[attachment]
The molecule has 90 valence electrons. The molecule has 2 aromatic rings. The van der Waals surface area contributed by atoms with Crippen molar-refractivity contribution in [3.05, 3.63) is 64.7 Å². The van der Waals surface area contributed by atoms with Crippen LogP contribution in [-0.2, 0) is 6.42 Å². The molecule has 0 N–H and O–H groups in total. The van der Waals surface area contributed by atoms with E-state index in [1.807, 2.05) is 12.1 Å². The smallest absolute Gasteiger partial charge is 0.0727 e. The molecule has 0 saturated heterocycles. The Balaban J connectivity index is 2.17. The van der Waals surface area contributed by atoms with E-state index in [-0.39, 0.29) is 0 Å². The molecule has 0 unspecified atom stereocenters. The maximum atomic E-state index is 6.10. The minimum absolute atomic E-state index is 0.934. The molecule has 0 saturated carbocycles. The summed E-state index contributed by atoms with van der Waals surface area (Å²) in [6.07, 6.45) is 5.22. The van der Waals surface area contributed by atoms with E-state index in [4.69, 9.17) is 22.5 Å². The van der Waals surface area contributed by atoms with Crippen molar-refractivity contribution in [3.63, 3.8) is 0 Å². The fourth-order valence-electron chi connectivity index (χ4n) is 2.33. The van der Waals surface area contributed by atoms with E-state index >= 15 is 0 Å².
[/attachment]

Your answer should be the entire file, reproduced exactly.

The molecule has 90 valence electrons. The molecule has 2 aromatic rings. The van der Waals surface area contributed by atoms with Crippen molar-refractivity contribution in [3.05, 3.63) is 64.7 Å². The van der Waals surface area contributed by atoms with Crippen LogP contribution in [-0.2, 0) is 6.42 Å². The molecule has 0 N–H and O–H groups in total. The van der Waals surface area contributed by atoms with E-state index in [1.807, 2.05) is 12.1 Å². The smallest absolute Gasteiger partial charge is 0.0727 e. The molecule has 0 saturated heterocycles. The Balaban J connectivity index is 2.17. The van der Waals surface area contributed by atoms with E-state index in [-0.39, 0.29) is 0 Å². The molecule has 0 unspecified atom stereocenters. The maximum atomic E-state index is 6.10. The minimum absolute atomic E-state index is 0.934. The molecule has 0 saturated carbocycles. The summed E-state index contributed by atoms with van der Waals surface area (Å²) in [6.07, 6.45) is 5.22. The van der Waals surface area contributed by atoms with E-state index in [4.69, 9.17) is 22.5 Å². The van der Waals surface area contributed by atoms with Crippen molar-refractivity contribution in [3.63, 3.8) is 0 Å². The fourth-order valence-electron chi connectivity index (χ4n) is 2.33. The van der Waals surface area contributed by atoms with E-state index >= 15 is 0 Å².